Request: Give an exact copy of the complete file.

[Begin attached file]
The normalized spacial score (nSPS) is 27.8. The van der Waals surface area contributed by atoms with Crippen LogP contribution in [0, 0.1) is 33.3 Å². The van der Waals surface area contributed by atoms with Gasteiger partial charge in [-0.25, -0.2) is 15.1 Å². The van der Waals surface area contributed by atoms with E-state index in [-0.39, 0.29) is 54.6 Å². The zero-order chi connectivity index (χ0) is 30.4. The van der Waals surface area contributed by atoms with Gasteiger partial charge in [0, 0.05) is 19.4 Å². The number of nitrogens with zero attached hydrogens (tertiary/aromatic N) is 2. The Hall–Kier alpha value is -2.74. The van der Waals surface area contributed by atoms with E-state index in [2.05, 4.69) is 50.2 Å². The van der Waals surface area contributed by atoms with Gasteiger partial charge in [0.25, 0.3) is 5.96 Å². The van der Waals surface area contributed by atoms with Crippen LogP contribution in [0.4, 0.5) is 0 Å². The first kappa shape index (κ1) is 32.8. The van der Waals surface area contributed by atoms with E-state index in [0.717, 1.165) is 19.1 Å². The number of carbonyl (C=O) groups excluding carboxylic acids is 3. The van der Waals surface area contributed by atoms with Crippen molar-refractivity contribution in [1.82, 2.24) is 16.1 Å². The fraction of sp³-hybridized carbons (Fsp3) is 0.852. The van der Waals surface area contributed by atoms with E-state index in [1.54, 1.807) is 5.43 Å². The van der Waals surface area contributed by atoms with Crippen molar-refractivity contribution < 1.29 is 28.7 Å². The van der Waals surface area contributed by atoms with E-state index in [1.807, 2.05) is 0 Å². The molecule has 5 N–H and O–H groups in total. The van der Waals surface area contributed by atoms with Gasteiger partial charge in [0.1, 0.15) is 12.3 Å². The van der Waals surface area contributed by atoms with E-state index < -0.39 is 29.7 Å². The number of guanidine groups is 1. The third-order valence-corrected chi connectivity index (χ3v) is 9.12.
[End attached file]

The normalized spacial score (nSPS) is 27.8. The van der Waals surface area contributed by atoms with Crippen LogP contribution in [0, 0.1) is 33.3 Å². The van der Waals surface area contributed by atoms with Gasteiger partial charge in [-0.25, -0.2) is 15.1 Å². The van der Waals surface area contributed by atoms with E-state index in [-0.39, 0.29) is 54.6 Å². The zero-order chi connectivity index (χ0) is 30.4. The van der Waals surface area contributed by atoms with Gasteiger partial charge in [0, 0.05) is 19.4 Å². The number of nitrogens with zero attached hydrogens (tertiary/aromatic N) is 2. The Hall–Kier alpha value is -2.74. The van der Waals surface area contributed by atoms with E-state index in [2.05, 4.69) is 50.2 Å². The van der Waals surface area contributed by atoms with Gasteiger partial charge in [0.25, 0.3) is 5.96 Å². The van der Waals surface area contributed by atoms with Crippen LogP contribution in [0.4, 0.5) is 0 Å². The first kappa shape index (κ1) is 32.8. The van der Waals surface area contributed by atoms with E-state index in [0.717, 1.165) is 19.1 Å². The number of carbonyl (C=O) groups excluding carboxylic acids is 3. The van der Waals surface area contributed by atoms with Crippen molar-refractivity contribution in [1.82, 2.24) is 16.1 Å². The fraction of sp³-hybridized carbons (Fsp3) is 0.852. The van der Waals surface area contributed by atoms with E-state index in [1.54, 1.807) is 5.43 Å². The van der Waals surface area contributed by atoms with Crippen molar-refractivity contribution < 1.29 is 28.7 Å². The van der Waals surface area contributed by atoms with E-state index in [1.807, 2.05) is 0 Å². The molecule has 5 N–H and O–H groups in total. The van der Waals surface area contributed by atoms with Gasteiger partial charge in [0.1, 0.15) is 12.3 Å². The van der Waals surface area contributed by atoms with E-state index < -0.39 is 29.7 Å². The number of guanidine groups is 1. The third-order valence-corrected chi connectivity index (χ3v) is 9.12.